Cool, because she totally schools Nynaeve, but she does it with logic and with an appeal to Nynaeve’s innate empathy and loyalty, rather than just yelling at her or ordering her around. Which was very nice to see after the near-assault she pulled on Nynaeve back in TFOH (I think) the last time they were tussling over the question of who’s the boss, and I feel it means Bair and Amys were right when they said Egwene has Grown As A Person.
But she is also annoying me in her willful and almost inexplicable blindness to the evidence that everyone and their dog is giving her that maybe Rand is no longer Stressball Doom Guy (sorry, but that’s just way too fun to say/write), and that maybe destroying the seals is not actually a totally psychotic suggestion to make. Especially since, as Elayne pointed out, they’re eventually going to break on their own anyway, so why not at least control how and when it happens?
Still, I suppose I might be being a little too impatient with her here. Because if you’ve got, say, a big, poisonous, and deeply pissed-off spider trapped under a jar, and you know the only way to kill it is to let it out first, that doesn’t mean I’m not going to have to seriously psych myself up first before I’m willing to admit to the necessity. And if it was a big, poisonous, deeply pissed-off and universe-destroying spider, well, I would imagine even more so, then. That’s logic, y’all!
Speaking of the sometimes dangerous practice of applying logical thought to fictional magic systems, I’m a little confused about the rose window thing in this chapter, because while we’ve seen the Dreamworld reflect things in the real world oddly or intermittently or whatever, I feel like this is the first time it’s ever actually reflected something from an alternate version of Randland. Verin’s comments notwithstanding, as far as I can tell the only place we’ve come across the whole parallel universe thing is when everyone was mucking around with the Portal Stones in the early books; I don’t ever remember the Dreamworld specifically switching elements around between dimensions before this.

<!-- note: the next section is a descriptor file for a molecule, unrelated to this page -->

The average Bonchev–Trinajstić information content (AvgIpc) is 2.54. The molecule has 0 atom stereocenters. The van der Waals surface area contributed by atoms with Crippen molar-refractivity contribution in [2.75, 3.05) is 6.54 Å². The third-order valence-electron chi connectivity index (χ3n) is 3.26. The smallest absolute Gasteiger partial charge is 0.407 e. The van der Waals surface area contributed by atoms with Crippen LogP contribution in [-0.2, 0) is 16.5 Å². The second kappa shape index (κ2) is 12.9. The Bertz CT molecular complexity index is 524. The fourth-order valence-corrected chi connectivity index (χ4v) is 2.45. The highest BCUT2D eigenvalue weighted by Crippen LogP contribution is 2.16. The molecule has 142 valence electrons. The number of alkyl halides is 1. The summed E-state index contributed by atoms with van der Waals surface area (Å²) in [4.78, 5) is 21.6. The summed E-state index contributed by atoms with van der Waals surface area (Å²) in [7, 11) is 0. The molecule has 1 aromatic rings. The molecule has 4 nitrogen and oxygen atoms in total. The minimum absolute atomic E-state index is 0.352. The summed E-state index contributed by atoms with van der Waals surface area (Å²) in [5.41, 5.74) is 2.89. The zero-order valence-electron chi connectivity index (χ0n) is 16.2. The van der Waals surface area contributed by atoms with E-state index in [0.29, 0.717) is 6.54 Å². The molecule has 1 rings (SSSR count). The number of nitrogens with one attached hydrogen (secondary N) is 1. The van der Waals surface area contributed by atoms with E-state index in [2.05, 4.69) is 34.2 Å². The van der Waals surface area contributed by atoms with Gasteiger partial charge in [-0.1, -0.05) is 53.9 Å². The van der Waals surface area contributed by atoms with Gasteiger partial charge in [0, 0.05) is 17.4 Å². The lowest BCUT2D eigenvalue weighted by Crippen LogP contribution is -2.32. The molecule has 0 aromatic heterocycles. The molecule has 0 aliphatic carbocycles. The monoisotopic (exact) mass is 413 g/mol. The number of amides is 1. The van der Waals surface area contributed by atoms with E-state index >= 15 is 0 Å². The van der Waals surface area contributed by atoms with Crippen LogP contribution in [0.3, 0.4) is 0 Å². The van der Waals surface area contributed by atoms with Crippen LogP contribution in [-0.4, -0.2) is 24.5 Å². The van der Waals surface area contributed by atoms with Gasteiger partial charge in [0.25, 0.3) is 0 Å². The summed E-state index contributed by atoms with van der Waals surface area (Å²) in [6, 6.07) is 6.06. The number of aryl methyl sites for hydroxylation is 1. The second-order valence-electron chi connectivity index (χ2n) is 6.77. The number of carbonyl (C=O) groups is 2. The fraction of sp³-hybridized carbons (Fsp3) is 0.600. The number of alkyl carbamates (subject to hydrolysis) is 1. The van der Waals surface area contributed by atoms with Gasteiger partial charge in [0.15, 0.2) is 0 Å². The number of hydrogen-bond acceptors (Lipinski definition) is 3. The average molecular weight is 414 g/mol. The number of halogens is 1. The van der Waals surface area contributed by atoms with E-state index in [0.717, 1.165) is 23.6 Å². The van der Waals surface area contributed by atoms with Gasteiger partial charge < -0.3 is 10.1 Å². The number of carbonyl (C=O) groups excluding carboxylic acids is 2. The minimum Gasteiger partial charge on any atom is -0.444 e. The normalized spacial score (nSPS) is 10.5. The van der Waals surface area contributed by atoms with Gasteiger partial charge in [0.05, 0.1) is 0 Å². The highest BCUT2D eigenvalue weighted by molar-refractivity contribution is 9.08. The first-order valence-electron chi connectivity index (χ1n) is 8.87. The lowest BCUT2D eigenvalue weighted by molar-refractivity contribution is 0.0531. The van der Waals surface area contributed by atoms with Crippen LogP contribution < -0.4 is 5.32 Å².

I always kind of figured (insofar as I thought about it at all) that even if Tel’aran’rhiod touches all the parallel universes out there, when a dreamer is actually in it she only sees the reflection of the particular universe she belongs to. This is the first time that assumption’s been challenged, which therefore makes it either a gaffe, or an indication that reality really is getting seriously tattered around the edges by this point. For obvious reasons, I think I’ll go ahead and believe that the latter option is the correct one.
“Pull your toes off”?
Also, Egwene didn’t know that Elayne had bonded Rand, but did know that she was pregnant by him? WTF? It’s probably a bit inconsistent that I am simultaneously annoyed that she didn’t know the first thing and annoyed that she did know the latter thing, but, well, there you go. It must be positively exhausting keeping track of which characters know which things at which time in this series.
I was, kind of hilariously, rather disappointed that Alviarin appeared only long enough to take a potshot at Egwene and miss before booking it. Fortunately, though, she shows up again later, and I have high hopes of her being a decent opponent to the Supergirls in AMOL.
And that’s what I got for this one, peoples! Have a lovely week; I will be over here loving and hugging and squeezing my shoutout. But not calling it George, because that would rather defeat the purpose, methinks. My shoutout! Mine!